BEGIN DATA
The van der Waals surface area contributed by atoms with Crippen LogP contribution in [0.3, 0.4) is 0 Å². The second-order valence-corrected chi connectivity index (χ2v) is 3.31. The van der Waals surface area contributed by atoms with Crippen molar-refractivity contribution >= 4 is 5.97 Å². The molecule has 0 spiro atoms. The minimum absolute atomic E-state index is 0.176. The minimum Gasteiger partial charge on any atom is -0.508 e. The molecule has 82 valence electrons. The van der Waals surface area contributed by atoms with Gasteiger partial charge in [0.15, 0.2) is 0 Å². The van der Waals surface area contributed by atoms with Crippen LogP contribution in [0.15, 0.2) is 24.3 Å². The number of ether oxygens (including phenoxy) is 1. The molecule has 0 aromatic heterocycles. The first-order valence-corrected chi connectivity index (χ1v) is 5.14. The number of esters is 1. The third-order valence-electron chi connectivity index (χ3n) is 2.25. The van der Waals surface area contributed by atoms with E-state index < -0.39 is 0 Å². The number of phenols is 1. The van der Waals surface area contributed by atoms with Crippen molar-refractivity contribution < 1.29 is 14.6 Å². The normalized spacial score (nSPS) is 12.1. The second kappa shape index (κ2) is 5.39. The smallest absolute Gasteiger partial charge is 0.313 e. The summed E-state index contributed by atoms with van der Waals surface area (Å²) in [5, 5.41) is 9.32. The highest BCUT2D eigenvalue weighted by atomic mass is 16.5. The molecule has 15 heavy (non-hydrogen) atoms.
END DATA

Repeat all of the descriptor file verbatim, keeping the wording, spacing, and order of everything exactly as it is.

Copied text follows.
The van der Waals surface area contributed by atoms with Crippen LogP contribution in [0.3, 0.4) is 0 Å². The second-order valence-corrected chi connectivity index (χ2v) is 3.31. The van der Waals surface area contributed by atoms with Crippen molar-refractivity contribution >= 4 is 5.97 Å². The molecule has 0 spiro atoms. The minimum absolute atomic E-state index is 0.176. The minimum Gasteiger partial charge on any atom is -0.508 e. The molecule has 82 valence electrons. The van der Waals surface area contributed by atoms with Gasteiger partial charge in [0.15, 0.2) is 0 Å². The van der Waals surface area contributed by atoms with Crippen LogP contribution in [0.15, 0.2) is 24.3 Å². The number of ether oxygens (including phenoxy) is 1. The molecule has 0 aromatic heterocycles. The first-order valence-corrected chi connectivity index (χ1v) is 5.14. The number of esters is 1. The third-order valence-electron chi connectivity index (χ3n) is 2.25. The van der Waals surface area contributed by atoms with E-state index < -0.39 is 0 Å². The number of phenols is 1. The van der Waals surface area contributed by atoms with Crippen molar-refractivity contribution < 1.29 is 14.6 Å². The normalized spacial score (nSPS) is 12.1. The second kappa shape index (κ2) is 5.39. The smallest absolute Gasteiger partial charge is 0.313 e. The summed E-state index contributed by atoms with van der Waals surface area (Å²) in [5, 5.41) is 9.32. The highest BCUT2D eigenvalue weighted by atomic mass is 16.5. The molecule has 15 heavy (non-hydrogen) atoms.